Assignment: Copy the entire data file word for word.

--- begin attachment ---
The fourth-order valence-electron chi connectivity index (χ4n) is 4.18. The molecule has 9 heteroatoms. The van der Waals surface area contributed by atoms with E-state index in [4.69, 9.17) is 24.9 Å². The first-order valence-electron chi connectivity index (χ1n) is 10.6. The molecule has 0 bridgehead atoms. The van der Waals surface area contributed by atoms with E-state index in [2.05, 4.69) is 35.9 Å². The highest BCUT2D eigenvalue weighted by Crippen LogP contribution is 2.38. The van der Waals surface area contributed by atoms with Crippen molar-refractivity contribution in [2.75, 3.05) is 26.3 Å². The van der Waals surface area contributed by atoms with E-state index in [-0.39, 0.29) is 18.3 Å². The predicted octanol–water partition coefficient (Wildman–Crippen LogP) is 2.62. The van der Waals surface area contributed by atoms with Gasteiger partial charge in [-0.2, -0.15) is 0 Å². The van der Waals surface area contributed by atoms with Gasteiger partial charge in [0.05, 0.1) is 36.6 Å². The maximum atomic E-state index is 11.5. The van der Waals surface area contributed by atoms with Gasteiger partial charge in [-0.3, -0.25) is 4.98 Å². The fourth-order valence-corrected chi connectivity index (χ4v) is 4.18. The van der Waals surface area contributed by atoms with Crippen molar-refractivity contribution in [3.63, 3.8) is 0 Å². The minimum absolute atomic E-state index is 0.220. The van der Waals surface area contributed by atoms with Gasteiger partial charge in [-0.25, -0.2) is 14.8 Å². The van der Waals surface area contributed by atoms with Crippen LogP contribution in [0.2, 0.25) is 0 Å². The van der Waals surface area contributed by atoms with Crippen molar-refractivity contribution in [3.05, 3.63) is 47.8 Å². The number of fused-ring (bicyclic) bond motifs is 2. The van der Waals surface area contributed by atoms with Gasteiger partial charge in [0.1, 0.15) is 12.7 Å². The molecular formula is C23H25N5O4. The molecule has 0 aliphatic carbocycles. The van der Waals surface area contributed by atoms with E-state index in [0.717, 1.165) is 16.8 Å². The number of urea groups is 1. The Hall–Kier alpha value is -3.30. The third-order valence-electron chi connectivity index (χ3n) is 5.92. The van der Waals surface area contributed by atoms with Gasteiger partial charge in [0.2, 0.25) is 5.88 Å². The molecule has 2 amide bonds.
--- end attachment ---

The fourth-order valence-electron chi connectivity index (χ4n) is 4.18. The molecule has 9 heteroatoms. The van der Waals surface area contributed by atoms with E-state index in [4.69, 9.17) is 24.9 Å². The first-order valence-electron chi connectivity index (χ1n) is 10.6. The molecule has 0 bridgehead atoms. The van der Waals surface area contributed by atoms with E-state index in [2.05, 4.69) is 35.9 Å². The highest BCUT2D eigenvalue weighted by Crippen LogP contribution is 2.38. The van der Waals surface area contributed by atoms with Crippen molar-refractivity contribution in [2.75, 3.05) is 26.3 Å². The van der Waals surface area contributed by atoms with E-state index in [-0.39, 0.29) is 18.3 Å². The predicted octanol–water partition coefficient (Wildman–Crippen LogP) is 2.62. The van der Waals surface area contributed by atoms with Gasteiger partial charge in [-0.2, -0.15) is 0 Å². The van der Waals surface area contributed by atoms with Gasteiger partial charge in [0.05, 0.1) is 36.6 Å². The maximum atomic E-state index is 11.5. The van der Waals surface area contributed by atoms with Gasteiger partial charge in [-0.3, -0.25) is 4.98 Å². The fourth-order valence-corrected chi connectivity index (χ4v) is 4.18. The van der Waals surface area contributed by atoms with Crippen molar-refractivity contribution in [3.63, 3.8) is 0 Å². The minimum absolute atomic E-state index is 0.220. The van der Waals surface area contributed by atoms with Gasteiger partial charge in [-0.25, -0.2) is 14.8 Å². The van der Waals surface area contributed by atoms with Crippen LogP contribution in [0.2, 0.25) is 0 Å². The van der Waals surface area contributed by atoms with Crippen molar-refractivity contribution in [3.05, 3.63) is 47.8 Å². The number of fused-ring (bicyclic) bond motifs is 2. The van der Waals surface area contributed by atoms with Gasteiger partial charge in [0.1, 0.15) is 12.7 Å². The molecular formula is C23H25N5O4. The molecule has 0 aliphatic carbocycles. The van der Waals surface area contributed by atoms with E-state index in [0.717, 1.165) is 16.8 Å². The number of urea groups is 1. The Hall–Kier alpha value is -3.30. The third-order valence-electron chi connectivity index (χ3n) is 5.92. The van der Waals surface area contributed by atoms with Gasteiger partial charge in [0.2, 0.25) is 5.88 Å². The molecule has 2 amide bonds.